§ 1131. Under the confederation, (art. 9,) congress was invested with the sole and exclusive power of "establishing and regulating post-offices from one state to another throughout the United States, and exacting such postage on the papers passing through the same, as may be requisite to defray the expenses of the said office." How little was accomplished under it will be at once apparent from the fact, that there were but seventy-five post-offices established in all the United States in the year 1789; that the whole amount of postage in 1790 was only $37,935; and the number of miles travelled by the mails only 1875. This may be in part attributable to the state of the country, and the depression of all the commercial and other interests of the country. But the power itself was so crippled by the confederation, that it could accomplish little. The national government did not possess any power, except to establish post-offices from state to state, (leaving perhaps, though not intended, the whole interior post-offices in every state to its own regulation,) and the postage, that could be taken, was not allowed to be beyond the actual expenses; thus shutting up the avenue to all improvements. In short, like every other power under the confederation, it perished from a jealousy, which required it to live, and yet refused it appropriate nourishment and sustenance.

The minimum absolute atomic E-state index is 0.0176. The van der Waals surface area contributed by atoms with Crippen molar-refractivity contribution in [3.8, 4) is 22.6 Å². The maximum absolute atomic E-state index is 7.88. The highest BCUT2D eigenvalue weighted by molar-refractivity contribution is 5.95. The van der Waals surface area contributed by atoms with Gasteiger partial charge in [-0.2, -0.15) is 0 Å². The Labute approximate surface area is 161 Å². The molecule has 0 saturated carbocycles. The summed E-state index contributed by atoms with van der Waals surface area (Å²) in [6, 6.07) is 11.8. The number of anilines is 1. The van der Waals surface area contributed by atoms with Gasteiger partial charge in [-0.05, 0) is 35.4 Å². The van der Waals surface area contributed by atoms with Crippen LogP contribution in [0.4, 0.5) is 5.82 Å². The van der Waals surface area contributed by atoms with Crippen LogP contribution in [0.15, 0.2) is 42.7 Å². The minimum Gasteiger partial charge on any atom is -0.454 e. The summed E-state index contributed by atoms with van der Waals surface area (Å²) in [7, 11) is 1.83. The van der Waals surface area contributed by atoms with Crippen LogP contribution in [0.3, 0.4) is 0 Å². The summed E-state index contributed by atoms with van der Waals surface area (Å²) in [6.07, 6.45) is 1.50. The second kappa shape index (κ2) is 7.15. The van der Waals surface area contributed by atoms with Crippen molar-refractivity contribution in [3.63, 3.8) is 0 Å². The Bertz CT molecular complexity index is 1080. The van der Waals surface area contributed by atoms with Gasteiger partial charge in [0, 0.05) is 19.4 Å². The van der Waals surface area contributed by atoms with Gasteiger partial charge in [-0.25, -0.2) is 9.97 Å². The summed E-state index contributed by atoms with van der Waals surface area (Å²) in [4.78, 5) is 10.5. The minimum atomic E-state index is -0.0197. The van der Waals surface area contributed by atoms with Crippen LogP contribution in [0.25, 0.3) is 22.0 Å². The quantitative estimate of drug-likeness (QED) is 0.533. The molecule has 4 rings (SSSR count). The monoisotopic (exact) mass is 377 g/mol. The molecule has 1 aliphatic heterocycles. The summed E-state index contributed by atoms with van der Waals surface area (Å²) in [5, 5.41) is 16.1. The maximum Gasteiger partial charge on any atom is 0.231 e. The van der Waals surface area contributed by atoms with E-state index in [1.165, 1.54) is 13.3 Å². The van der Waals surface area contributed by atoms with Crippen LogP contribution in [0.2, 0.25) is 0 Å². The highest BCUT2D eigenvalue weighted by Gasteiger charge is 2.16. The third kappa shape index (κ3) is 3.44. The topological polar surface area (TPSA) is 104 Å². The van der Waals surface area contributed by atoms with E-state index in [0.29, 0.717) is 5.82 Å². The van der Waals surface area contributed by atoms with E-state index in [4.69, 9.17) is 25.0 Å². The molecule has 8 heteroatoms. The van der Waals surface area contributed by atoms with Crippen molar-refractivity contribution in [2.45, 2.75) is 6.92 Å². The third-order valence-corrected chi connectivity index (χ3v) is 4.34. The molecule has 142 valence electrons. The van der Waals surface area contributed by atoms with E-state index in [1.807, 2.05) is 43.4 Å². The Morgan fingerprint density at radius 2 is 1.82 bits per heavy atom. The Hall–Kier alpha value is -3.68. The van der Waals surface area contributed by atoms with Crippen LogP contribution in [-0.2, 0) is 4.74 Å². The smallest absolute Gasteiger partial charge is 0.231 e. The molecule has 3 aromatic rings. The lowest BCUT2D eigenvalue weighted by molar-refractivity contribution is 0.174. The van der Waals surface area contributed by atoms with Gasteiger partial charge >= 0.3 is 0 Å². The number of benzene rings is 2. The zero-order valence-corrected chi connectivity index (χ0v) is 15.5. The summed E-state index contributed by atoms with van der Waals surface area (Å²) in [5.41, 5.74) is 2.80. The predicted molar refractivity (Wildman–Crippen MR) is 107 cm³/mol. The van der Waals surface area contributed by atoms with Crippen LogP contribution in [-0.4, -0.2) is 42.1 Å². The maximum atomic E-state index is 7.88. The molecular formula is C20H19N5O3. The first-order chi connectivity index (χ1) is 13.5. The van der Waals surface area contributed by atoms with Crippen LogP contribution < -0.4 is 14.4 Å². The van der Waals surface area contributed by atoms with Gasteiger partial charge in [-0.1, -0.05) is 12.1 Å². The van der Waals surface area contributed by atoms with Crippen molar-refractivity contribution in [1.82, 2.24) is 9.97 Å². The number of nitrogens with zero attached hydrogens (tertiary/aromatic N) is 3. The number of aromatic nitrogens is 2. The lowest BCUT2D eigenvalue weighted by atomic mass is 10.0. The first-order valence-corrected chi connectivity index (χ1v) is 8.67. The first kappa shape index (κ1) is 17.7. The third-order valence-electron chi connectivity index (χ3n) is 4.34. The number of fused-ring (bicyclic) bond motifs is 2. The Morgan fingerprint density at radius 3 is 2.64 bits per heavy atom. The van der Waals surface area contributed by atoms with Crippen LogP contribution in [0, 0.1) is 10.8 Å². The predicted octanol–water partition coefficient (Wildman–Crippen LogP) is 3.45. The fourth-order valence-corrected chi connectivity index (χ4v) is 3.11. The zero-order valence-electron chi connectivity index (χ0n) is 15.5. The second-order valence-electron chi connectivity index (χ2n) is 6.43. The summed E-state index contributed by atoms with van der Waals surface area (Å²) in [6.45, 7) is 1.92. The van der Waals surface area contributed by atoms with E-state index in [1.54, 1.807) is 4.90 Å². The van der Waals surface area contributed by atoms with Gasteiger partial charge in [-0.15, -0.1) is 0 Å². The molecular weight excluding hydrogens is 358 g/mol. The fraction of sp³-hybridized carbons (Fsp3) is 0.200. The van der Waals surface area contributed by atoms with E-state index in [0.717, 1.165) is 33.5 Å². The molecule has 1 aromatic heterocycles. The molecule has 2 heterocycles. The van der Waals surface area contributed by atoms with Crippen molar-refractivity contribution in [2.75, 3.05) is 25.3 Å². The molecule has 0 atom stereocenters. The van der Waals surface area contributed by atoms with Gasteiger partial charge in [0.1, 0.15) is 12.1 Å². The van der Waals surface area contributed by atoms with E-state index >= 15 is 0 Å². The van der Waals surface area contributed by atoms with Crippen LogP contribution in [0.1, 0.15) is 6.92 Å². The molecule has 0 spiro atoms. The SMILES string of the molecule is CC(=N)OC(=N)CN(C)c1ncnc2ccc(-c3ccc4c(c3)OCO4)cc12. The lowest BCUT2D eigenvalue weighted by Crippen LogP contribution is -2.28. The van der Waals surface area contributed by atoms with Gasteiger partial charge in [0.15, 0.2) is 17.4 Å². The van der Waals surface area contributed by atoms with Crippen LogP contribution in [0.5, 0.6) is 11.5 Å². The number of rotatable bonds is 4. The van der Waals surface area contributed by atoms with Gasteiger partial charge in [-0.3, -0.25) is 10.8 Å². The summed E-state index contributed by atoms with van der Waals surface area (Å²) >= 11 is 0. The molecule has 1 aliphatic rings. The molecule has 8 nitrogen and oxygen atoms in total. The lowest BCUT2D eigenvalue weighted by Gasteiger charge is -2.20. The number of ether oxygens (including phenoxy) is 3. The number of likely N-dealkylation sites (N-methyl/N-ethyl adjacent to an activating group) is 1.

§ 1132. In the first draft of the constitution, the clause stood thus, "Congress shall have power to establish post-offices." It was subsequently amended by adding the words "and post-roads," by the vote of six states against five; and then, as amended, it passed without opposition. It is observable, that the confederation gave only the power to establish and regulate post-offices; and therefore the amendment introduced a new and substantive power, unknown before in the national government.

§ 1133. Upon the construction of this clause of the constitution, two opposite opinions have been expressed. One maintains, that the power to establish post-offices and post-roads can intend no more, than the power to direct, where post-offices shall be kept, and on what roads the mails shall be carried. Or, as it has been on other occasions expressed, the power to establish post-roads is a power to designate, or point out, what roads shall be mail-roads, and the right of passage or way along them, when so designated. The other maintains, that although these modes of exercising the power are perfectly constitutional; yet they are not the whole of the power, and do not exhaust it. On the contrary, the power comprehends the right to make, or construct any roads, which congress may deem proper for the conveyance of the mail, and to keep them in due repair for such purpose.